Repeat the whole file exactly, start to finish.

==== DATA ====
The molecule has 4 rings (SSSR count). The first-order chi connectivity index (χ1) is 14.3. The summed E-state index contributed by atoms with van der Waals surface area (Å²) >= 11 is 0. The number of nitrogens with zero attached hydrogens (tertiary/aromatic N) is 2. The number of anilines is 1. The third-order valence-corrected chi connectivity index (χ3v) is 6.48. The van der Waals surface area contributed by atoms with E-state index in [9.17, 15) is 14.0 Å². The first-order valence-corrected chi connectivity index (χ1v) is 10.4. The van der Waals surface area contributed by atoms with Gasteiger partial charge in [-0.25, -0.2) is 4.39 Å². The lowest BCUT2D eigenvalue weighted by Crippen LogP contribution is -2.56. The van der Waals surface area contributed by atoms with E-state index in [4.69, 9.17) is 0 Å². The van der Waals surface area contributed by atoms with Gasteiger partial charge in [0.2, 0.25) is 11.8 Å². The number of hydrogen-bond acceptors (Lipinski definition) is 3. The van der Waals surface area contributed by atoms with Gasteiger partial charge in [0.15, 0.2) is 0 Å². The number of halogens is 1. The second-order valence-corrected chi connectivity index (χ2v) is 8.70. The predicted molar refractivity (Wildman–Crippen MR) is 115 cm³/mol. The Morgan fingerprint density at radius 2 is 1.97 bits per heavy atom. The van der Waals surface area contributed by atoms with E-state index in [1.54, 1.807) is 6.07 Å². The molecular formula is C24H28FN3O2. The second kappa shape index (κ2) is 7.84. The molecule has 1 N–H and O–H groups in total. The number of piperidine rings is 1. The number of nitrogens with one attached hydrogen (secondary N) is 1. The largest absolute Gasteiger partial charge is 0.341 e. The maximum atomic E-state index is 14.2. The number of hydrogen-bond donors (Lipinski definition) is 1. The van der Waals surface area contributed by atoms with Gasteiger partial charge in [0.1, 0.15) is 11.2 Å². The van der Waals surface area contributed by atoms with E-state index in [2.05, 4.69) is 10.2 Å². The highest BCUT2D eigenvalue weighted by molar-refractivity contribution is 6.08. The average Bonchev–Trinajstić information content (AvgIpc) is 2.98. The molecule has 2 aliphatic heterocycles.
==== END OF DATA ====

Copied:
The molecule has 4 rings (SSSR count). The first-order chi connectivity index (χ1) is 14.3. The summed E-state index contributed by atoms with van der Waals surface area (Å²) >= 11 is 0. The number of nitrogens with zero attached hydrogens (tertiary/aromatic N) is 2. The number of anilines is 1. The third-order valence-corrected chi connectivity index (χ3v) is 6.48. The van der Waals surface area contributed by atoms with E-state index in [9.17, 15) is 14.0 Å². The first-order valence-corrected chi connectivity index (χ1v) is 10.4. The van der Waals surface area contributed by atoms with Gasteiger partial charge in [-0.25, -0.2) is 4.39 Å². The lowest BCUT2D eigenvalue weighted by Crippen LogP contribution is -2.56. The van der Waals surface area contributed by atoms with E-state index in [4.69, 9.17) is 0 Å². The van der Waals surface area contributed by atoms with Gasteiger partial charge in [0.2, 0.25) is 11.8 Å². The number of hydrogen-bond acceptors (Lipinski definition) is 3. The van der Waals surface area contributed by atoms with Gasteiger partial charge in [0.15, 0.2) is 0 Å². The number of halogens is 1. The second-order valence-corrected chi connectivity index (χ2v) is 8.70. The predicted molar refractivity (Wildman–Crippen MR) is 115 cm³/mol. The Morgan fingerprint density at radius 2 is 1.97 bits per heavy atom. The van der Waals surface area contributed by atoms with E-state index in [1.54, 1.807) is 6.07 Å². The molecular formula is C24H28FN3O2. The second kappa shape index (κ2) is 7.84. The molecule has 1 N–H and O–H groups in total. The number of piperidine rings is 1. The number of nitrogens with one attached hydrogen (secondary N) is 1. The largest absolute Gasteiger partial charge is 0.341 e. The maximum atomic E-state index is 14.2. The number of hydrogen-bond donors (Lipinski definition) is 1. The van der Waals surface area contributed by atoms with Gasteiger partial charge in [0.1, 0.15) is 11.2 Å². The van der Waals surface area contributed by atoms with E-state index in [2.05, 4.69) is 10.2 Å². The highest BCUT2D eigenvalue weighted by molar-refractivity contribution is 6.08. The average Bonchev–Trinajstić information content (AvgIpc) is 2.98. The molecule has 2 aliphatic heterocycles.